On November 21, 2005, John Calderio, Michael Pindilli and Rory Cornetto were robbed inside the Riverview Sunoco in Elmwood Park. At around 3:00 a.m., an African-American man entered the gas station wearing a ski mask, hat, winter jacket, dark bodysuit and yellow gloves. The man pointed a silver .9 mm semiautomatic handgun at the three men and ordered them to empty their pockets. They placed the station's shift money on the counter, as well as their own wallets, cell phones and keys, and then turned around as instructed by the intruder. After counting to ten, Calderio turned back around and discovered the man had fled, and then immediately called the police. Detective Vincent Scillieri of the Elmwood Park Police Department was assigned to investigate the robbery.

Pindilli's stolen wallet contained his Bank of America credit card. After the incident, Pindilli visited the bank's Elmwood Park branch to report that his card had been stolen. The bank produced a report showing that the card had been used after the robbery to make a purchase at a Pathmark. After Pindilli notified the police, Detective Scillieri went to the local Pathmark in Elmwood Park and showed an employee the information from the bank. The employee determined that the credit card purchase was made at the Pathmark in Paterson. Detective Scillieri went to that location and spoke with Gina Campuzano, the store's loss prevention security officer. Using information from the credit card receipt, Campuzano was able to pinpoint, on the store's surveillance video, the individual who made that purchase. The video footage showed two other individuals with the purchaser, one of whom was bagging the items. The receipt indicated that one of the items purchased was "a 12-pack" box of Yoo-hoo. Campuzano turned over the video footage to Detective Scillieri.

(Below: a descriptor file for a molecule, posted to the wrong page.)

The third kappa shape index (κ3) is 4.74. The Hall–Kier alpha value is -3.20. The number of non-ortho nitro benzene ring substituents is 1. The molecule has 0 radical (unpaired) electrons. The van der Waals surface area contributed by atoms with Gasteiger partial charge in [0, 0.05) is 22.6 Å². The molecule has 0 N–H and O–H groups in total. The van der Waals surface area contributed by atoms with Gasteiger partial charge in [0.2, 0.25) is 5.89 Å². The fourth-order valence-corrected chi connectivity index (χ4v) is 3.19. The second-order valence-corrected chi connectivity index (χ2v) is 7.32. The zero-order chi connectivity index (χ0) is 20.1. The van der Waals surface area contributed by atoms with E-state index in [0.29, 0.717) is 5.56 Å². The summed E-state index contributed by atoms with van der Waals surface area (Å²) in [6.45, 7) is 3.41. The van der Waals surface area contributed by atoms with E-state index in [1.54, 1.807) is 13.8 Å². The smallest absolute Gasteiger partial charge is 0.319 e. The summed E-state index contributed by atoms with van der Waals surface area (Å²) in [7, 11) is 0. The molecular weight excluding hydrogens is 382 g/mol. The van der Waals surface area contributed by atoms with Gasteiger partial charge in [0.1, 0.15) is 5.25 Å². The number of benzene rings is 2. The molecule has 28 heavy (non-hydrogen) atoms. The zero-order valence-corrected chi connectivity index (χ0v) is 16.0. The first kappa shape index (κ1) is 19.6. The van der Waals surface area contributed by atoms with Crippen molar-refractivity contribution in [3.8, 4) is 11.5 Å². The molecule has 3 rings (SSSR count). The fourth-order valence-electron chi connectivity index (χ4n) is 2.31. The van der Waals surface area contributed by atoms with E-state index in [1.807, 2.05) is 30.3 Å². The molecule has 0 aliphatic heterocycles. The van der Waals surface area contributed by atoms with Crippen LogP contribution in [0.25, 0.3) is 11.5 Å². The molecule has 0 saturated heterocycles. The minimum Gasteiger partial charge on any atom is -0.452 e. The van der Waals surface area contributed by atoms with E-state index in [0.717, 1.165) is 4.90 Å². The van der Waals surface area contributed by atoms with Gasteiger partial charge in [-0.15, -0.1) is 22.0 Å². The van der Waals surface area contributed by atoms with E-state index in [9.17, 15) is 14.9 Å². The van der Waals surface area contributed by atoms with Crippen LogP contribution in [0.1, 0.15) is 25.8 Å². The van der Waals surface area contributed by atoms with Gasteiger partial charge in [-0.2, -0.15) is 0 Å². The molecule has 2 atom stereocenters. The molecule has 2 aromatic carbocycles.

On December 3, Campuzano was working at the Paterson Pathmark when she recognized a customer as the purchaser from the surveillance video. The individual attempted to make a purchase with a credit card but Campuzano instructed the cashier to request identification. The individual responded that he did not have any, and departed without buying anything. Campuzano followed him into the parking lot and wrote down his license plate number. Campuzano then gave that information to Detective Scillieri. She identified defendant in court as the person attempting the purchase that day.

Scillieri identified defendant as the person who regularly drove the black Honda matching the license plate number provided by Campuzano. On December 9, 2005, law enforcement officers travelled to defendant's residence at an apartment complex in Paterson and observed the black Honda parked nearby. The officers then knocked on the front door of the apartment, which was answered by defendant's girlfriend, Tara Andrews. Andrews told the officers that defendant was not there. In response to the officers' request, Andrews permitted them to enter the apartment to search for defendant. She then consented to a more extensive search of the apartment, signing a consent-to-search form. The officers discovered pants and a black, hooded sweatshirt in the apartment, which were collected because they resembled the items worn by the purchaser in the Pathmark video. They found an opened and partially empty case of Yoo-hoo under defendant's bed, and keys to the Honda in defendant's bedroom. The officers also searched a locked closet across from defendant's apartment and uncovered several firearms, including a silver handgun in the pocket of a light-gray, hooded sweatshirt.

The police officers then searched the Honda. A black jumpsuit was recovered from the car, which matched the description of the assailant's bodysuit provided by the robbery victims. The officers also found a black ski mask, blue undershirt, ...